Let’s talk about the post-apocalyptic state of the world of Dark Souls. This component to the game’s story is executed masterfully. There is no real narration in the game, anyone can play through the story without picking up on basically any of the lore of the world. As Elias said in his presentation of the game on Thursday, barely anyone understand the story on their first playthrough of the game. That’s because the story and lore is intentionally vague and shrouded. One of the ways of learning the history is to read the description of various items and objects found and uncovered throughout the world. These usually describe events and characterize the previous owners.

But the most interesting part of the game is the state of decay that it is already in by the time you arrive on the scene. The world is slowly dying around you, but just as evident as the corrosion of the world is to the player, so is the marvel of the former glory of the world. You’re able to travel through enormous castles, vast landscapes, and awe-inspiring dungeons. This world feels like it at one point in time was living and breathing. So, what then caused its demise? This intriguing conundrum is what drives the lore-enthusiasts on the Dark Souls community to seek more and more knowledge and pieces of information out of the game.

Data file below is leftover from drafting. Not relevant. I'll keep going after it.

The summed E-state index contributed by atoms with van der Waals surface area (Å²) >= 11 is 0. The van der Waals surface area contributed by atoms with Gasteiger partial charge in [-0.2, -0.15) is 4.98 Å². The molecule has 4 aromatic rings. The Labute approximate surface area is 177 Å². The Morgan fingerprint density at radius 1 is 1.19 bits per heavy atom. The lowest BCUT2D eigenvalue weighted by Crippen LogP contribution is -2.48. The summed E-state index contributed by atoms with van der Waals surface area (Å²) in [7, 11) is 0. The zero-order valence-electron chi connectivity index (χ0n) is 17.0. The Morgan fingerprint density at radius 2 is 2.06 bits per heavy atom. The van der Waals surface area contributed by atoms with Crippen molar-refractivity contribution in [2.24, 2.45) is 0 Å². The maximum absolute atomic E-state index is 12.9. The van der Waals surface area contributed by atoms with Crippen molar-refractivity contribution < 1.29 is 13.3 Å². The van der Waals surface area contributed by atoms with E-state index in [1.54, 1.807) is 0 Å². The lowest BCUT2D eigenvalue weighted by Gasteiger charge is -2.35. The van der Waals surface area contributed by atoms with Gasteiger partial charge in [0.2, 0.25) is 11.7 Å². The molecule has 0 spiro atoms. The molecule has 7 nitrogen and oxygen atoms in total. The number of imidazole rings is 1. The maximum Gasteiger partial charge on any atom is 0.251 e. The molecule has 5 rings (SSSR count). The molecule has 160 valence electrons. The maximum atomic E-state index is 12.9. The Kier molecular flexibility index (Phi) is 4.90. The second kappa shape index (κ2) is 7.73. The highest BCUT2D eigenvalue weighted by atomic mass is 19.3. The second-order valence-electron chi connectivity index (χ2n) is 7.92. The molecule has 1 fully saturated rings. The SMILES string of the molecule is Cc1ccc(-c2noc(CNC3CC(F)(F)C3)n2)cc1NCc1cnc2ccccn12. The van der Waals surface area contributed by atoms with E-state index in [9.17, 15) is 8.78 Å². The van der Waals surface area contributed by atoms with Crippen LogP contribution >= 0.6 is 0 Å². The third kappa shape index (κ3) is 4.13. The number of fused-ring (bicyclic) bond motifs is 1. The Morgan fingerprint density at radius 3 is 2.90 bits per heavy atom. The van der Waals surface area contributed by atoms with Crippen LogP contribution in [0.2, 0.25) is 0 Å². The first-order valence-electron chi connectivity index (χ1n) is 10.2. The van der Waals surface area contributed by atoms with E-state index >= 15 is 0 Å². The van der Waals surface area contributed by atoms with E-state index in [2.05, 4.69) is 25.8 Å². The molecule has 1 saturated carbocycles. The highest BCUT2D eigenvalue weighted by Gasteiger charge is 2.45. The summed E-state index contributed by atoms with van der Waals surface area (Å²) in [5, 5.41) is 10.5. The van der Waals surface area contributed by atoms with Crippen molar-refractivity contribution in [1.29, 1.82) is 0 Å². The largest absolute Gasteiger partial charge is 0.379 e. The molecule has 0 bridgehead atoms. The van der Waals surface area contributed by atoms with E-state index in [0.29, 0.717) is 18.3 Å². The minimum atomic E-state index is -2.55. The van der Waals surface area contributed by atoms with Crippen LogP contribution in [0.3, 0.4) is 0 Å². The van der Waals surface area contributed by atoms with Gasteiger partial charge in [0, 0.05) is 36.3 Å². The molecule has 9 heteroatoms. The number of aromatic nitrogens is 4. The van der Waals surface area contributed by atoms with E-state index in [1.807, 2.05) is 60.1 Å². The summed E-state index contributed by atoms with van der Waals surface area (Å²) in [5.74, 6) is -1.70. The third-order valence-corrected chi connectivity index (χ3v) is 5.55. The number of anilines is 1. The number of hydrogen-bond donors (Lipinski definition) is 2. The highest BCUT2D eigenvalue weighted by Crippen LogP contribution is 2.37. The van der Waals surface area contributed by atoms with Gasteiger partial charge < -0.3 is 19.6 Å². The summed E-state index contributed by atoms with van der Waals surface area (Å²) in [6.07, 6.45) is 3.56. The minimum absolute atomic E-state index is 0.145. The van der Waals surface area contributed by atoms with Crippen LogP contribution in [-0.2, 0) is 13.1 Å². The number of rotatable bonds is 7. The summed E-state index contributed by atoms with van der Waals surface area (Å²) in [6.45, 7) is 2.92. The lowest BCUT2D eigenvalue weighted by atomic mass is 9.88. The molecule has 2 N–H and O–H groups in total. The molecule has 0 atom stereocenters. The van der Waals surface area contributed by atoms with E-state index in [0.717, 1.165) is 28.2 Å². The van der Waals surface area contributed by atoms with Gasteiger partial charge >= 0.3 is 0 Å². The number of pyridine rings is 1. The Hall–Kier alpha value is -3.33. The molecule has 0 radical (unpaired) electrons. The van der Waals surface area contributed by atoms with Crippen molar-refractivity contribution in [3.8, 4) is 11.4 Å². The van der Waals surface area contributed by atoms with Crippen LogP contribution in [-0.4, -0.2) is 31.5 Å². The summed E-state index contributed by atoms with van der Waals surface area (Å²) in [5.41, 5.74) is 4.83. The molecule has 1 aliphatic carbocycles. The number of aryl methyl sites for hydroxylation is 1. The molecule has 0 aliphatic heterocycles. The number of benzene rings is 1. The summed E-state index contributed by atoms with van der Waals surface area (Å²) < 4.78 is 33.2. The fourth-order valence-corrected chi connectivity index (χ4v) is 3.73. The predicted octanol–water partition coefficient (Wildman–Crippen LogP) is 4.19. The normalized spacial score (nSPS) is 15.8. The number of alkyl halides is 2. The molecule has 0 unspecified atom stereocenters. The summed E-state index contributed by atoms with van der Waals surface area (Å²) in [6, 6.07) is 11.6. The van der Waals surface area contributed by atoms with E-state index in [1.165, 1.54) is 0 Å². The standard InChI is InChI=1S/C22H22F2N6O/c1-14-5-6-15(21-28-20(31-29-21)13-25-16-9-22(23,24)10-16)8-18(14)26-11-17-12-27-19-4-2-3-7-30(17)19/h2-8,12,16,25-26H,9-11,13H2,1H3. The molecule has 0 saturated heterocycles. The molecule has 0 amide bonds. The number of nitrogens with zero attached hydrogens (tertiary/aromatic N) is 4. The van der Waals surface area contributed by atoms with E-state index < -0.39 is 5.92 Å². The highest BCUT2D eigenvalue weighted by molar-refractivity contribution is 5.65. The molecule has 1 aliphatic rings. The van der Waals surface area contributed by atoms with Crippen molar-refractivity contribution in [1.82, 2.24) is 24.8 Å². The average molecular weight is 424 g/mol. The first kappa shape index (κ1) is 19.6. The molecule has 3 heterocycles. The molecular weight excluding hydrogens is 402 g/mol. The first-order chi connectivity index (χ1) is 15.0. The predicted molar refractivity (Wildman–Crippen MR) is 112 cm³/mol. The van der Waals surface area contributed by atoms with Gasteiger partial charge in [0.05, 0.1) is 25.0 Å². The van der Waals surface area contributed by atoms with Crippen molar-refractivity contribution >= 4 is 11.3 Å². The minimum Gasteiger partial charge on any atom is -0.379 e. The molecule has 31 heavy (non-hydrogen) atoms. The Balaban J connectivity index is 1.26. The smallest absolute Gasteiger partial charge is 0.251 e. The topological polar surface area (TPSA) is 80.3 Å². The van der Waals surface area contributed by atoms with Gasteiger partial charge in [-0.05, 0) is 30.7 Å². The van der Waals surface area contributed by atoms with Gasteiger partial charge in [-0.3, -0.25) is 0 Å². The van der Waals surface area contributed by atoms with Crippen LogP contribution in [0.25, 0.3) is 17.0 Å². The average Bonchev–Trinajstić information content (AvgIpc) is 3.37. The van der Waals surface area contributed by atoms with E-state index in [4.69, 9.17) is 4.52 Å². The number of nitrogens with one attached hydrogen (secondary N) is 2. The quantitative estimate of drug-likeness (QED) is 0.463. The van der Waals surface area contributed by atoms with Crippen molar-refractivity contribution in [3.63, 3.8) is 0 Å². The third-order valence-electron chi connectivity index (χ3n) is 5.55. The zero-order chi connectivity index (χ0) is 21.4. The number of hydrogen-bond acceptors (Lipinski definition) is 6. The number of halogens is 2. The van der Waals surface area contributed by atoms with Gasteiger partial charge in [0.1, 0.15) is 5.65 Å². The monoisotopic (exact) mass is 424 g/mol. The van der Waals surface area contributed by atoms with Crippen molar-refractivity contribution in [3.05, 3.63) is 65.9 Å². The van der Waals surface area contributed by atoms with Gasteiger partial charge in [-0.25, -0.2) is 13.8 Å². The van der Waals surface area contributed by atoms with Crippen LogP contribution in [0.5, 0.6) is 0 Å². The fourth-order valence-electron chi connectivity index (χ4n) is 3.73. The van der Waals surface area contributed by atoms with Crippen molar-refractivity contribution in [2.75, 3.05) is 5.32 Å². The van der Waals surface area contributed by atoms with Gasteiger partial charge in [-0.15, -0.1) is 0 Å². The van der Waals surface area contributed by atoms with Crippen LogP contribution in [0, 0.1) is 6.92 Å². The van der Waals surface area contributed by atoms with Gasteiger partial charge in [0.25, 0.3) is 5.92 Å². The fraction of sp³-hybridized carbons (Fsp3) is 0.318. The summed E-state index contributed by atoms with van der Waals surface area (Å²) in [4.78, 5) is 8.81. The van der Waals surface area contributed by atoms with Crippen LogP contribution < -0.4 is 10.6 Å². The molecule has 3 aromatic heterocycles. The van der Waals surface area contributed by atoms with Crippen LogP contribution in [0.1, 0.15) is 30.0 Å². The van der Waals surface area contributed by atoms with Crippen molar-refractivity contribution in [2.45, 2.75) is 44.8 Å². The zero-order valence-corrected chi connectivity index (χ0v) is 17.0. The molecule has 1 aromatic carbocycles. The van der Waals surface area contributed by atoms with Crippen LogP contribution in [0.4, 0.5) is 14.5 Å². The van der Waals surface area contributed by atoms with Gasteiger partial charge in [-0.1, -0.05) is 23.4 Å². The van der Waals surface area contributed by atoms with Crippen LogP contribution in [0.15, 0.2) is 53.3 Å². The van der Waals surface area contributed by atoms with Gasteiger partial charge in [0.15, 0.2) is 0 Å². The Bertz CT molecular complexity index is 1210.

This design choice is part of what inspired me in my work this last semester in Mia’s class when I worked on developing ‘the Lord of Light’, my piece of interactive literature for that subject. My goal was to create a work in which the story of the world was unraveled piece by piece through documents and parchments written down by historians throughout history. Once the reader had gathered enough history I wanted to prompt the reader to make a executive decision on a crucial choice that would determine the fate of the characters involved in the piece. Sadly, my ambitions for the project outweighed my competence and time available. However, I do plan on continuing the ‘Lord of Light’ piece and I hope that I will be able to complete it in its intended design.

For anyone interested, here’s a link to the actual work:
https://writer.inklestudios.com/stories/jb86

 

The Long Dark

The shift from digital art to video games gives me the perfect opportunity to write about a game that I have become a huge fan of—and a video game category that I normally would not say that I am a fan of—the survial game, the Long Dark.